Up to 40% of EU pigs are now supplied by farms that flout the new animal welfare rules by continuing to confine sows in individual metal cages known as stalls, claimed the National Pig Association (NPA).
The NPA said up to 80% of EU countries had not complied with ban, according to statistics published by Brussels last month. France was only 33% compliant with the European stalls ban, Germany only 48% and Ireland only 57%. Other countries unlikely to hit the deadline included Belgium, Italy, the Netherlands and Spain.
‘Significant law-breaking problem’
While some European countries will strictly enforce the stalls ban, others don’t have the infrastructure to identify law-breaking farms, so Europe is going to have a "significant law-breaking problem" for some time, claimed the NPA.
NPA chairman Richard Longthorp said: “We have been pressuring Brussels for more than a year to take measures to protect European consumers from illegally produced pigmeat.
“Its stock response has always been that it could do nothing until January 1, 2013. Well, that date is now upon us and it needs to act urgently to have any chance of keeping its integrity intact.”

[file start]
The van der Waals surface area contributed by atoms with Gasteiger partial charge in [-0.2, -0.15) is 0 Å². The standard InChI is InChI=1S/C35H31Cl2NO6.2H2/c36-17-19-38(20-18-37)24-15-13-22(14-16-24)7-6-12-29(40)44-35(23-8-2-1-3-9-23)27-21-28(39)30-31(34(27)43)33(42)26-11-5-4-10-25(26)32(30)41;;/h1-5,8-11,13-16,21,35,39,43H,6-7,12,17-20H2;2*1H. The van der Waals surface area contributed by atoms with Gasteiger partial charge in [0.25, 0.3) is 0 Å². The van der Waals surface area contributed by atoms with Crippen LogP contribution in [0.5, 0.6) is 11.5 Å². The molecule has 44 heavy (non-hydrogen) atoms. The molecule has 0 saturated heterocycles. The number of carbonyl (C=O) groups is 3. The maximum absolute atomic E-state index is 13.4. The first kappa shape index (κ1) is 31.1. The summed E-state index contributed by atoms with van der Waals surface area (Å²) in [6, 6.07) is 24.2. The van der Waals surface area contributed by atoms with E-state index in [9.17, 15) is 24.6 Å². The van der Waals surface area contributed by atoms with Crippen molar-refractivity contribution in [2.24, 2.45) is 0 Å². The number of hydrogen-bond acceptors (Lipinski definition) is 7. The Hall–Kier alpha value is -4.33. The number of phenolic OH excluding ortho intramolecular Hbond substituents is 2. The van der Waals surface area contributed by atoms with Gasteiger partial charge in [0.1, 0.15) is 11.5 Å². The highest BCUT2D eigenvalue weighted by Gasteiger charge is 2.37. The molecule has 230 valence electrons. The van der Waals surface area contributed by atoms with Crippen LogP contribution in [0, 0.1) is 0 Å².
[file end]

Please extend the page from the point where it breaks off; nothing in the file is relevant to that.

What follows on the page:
Red Tractor logo
The NPA has urged shoppers to buy only pork and pork products which carry the British independent Red Tractor logo.
Sow stalls have not been used in the UK for many years.
The European Commission is to hold a meeting on January 28 to discuss the ban on sow stalls, at which it is likely to claim compliance was better the official statistics suggest, said the NPA.
Meanwhile, the Red Tractor scheme received a blow last October when Sainsbury decided to scrap the logo to avoid what it described as “consumer confusion”. The retailer had used the logo on its meat, poultry, dairy and fresh products.
Illegally-run continental pig farms produce:
- 6M sausages/h
- 4M bacon rashers/h
- 4M sausage rolls/h
- 640,000 pork pies/h
- 800,000 pork chops/h
- 160,000 rolled shoulder joints/h
- 80,000 leg joints/h